What Is Gum Disease?July 31, 2022 12:11 am
According to researchers, gum disease is a major public health problem in the United States. As many as 2 in 5 adults have some form of gum disease, which increases their risk for tooth loss, bone loss, and other serious conditions like stroke and heart disease.
Gum disease, or periodontal disease, is a gum infection that gets more severe over time without treatment. In the early stages, gum disease causes swollen gums that may bleed easily. Other signs of early gum disease include redness or tenderness in the gums. At this stage, gum disease can usually be treated and reversed.
Gums begin to pull away from the teeth in the advanced stage of gum disease. This leads to pockets between teeth and gums that are susceptible to further infection. Over time, this weakens the bone that supports the teeth and can lead to tooth loss.
Are There Additional Risk Factors for Gum Disease?
Some people may have a higher risk of gum disease. For example, tobacco use not only increases dental plaque, it can also make it harder for infected gums to heal. Those with conditions like diabetes, heart disease, or immune system disorders may also be more susceptible to gum disease. If you have one of these risk factors, let us know. Dr. Lefler and our team will work with you to keep your gums healthy and strong.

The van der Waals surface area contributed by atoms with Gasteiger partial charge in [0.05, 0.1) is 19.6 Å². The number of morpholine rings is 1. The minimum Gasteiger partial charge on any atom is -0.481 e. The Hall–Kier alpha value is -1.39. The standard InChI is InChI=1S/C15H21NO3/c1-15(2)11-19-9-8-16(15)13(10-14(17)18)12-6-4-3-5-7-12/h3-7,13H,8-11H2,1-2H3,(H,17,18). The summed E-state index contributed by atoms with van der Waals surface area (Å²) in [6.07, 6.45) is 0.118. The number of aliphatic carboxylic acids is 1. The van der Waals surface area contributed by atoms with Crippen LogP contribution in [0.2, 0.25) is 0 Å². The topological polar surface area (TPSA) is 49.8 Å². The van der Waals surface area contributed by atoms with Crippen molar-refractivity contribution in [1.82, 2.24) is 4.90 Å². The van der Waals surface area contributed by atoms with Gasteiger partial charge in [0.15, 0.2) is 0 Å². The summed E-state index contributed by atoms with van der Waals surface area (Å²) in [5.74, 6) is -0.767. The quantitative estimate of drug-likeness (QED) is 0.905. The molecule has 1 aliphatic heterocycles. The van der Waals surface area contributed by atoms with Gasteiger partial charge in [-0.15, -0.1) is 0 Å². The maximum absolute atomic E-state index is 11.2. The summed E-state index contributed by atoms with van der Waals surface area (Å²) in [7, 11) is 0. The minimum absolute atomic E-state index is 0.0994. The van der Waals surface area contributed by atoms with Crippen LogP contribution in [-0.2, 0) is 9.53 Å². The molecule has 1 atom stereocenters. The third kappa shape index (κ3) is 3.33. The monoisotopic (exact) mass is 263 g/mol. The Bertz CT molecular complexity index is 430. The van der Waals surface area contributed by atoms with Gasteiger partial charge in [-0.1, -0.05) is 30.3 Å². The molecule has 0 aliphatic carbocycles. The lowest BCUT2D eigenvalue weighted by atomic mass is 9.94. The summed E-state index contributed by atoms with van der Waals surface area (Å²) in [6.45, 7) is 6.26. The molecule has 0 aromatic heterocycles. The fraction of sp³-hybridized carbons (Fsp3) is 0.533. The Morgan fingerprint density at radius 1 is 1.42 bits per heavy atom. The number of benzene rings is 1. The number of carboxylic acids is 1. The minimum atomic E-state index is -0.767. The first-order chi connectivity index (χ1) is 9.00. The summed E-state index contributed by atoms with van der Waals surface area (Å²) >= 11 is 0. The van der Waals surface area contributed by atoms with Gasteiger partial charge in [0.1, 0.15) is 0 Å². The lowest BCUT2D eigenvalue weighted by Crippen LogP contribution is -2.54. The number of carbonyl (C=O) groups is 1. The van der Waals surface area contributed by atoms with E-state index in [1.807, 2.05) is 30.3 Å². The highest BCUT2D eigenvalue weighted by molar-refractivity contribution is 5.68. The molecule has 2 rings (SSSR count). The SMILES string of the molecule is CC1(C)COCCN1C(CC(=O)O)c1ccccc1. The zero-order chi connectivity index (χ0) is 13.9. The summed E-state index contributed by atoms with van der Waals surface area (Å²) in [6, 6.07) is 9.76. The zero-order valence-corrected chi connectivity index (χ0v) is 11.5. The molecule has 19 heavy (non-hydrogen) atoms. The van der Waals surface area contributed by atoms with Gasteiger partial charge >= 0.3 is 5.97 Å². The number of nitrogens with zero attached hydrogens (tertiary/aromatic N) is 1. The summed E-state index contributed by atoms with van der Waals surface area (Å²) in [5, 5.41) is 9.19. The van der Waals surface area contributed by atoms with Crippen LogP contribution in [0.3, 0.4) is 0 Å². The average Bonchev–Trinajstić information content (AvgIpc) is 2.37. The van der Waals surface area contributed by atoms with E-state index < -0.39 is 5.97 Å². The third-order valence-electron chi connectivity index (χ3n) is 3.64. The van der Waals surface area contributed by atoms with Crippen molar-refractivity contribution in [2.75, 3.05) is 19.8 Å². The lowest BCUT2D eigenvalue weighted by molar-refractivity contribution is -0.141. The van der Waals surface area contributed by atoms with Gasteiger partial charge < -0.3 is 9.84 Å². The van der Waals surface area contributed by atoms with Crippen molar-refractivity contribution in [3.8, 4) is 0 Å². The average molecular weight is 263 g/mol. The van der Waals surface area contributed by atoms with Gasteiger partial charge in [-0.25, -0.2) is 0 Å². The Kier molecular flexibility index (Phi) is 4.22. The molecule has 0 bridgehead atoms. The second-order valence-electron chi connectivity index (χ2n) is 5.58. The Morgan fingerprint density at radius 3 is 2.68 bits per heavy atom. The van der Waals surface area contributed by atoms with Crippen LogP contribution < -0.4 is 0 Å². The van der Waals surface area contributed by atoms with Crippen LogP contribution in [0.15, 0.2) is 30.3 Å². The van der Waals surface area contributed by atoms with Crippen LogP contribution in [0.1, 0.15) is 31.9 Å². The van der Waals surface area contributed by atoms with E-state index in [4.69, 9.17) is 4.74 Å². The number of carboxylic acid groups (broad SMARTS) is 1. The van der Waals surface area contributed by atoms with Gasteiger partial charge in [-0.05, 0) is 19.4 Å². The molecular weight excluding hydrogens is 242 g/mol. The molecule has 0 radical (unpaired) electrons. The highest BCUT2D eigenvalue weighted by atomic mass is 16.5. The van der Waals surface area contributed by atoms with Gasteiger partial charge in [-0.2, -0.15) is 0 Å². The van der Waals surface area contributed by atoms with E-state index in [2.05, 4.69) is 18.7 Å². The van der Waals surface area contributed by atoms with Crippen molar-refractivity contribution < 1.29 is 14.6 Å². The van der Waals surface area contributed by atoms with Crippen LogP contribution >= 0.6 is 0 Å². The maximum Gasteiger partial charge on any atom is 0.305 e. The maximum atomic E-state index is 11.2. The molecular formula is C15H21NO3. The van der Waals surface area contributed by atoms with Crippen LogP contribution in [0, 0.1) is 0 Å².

Is Gum Disease Preventable?
Here’s the good news: gum disease is preventable. All that it takes to drastically reduce your risk for gum disease is to follow a good at-home oral hygiene routine. First, you should brush your teeth twice each day for two minutes each time. Make sure you’re using a soft-bristled brush and gentle strokes that clean your teeth without irritating your gums or damaging your tooth enamel. Daily flossing is another important way to prevent gum disease by removing trapped food particles before they attract oral bacteria.
To ask our team any questions about gum disease prevention, please contact us today!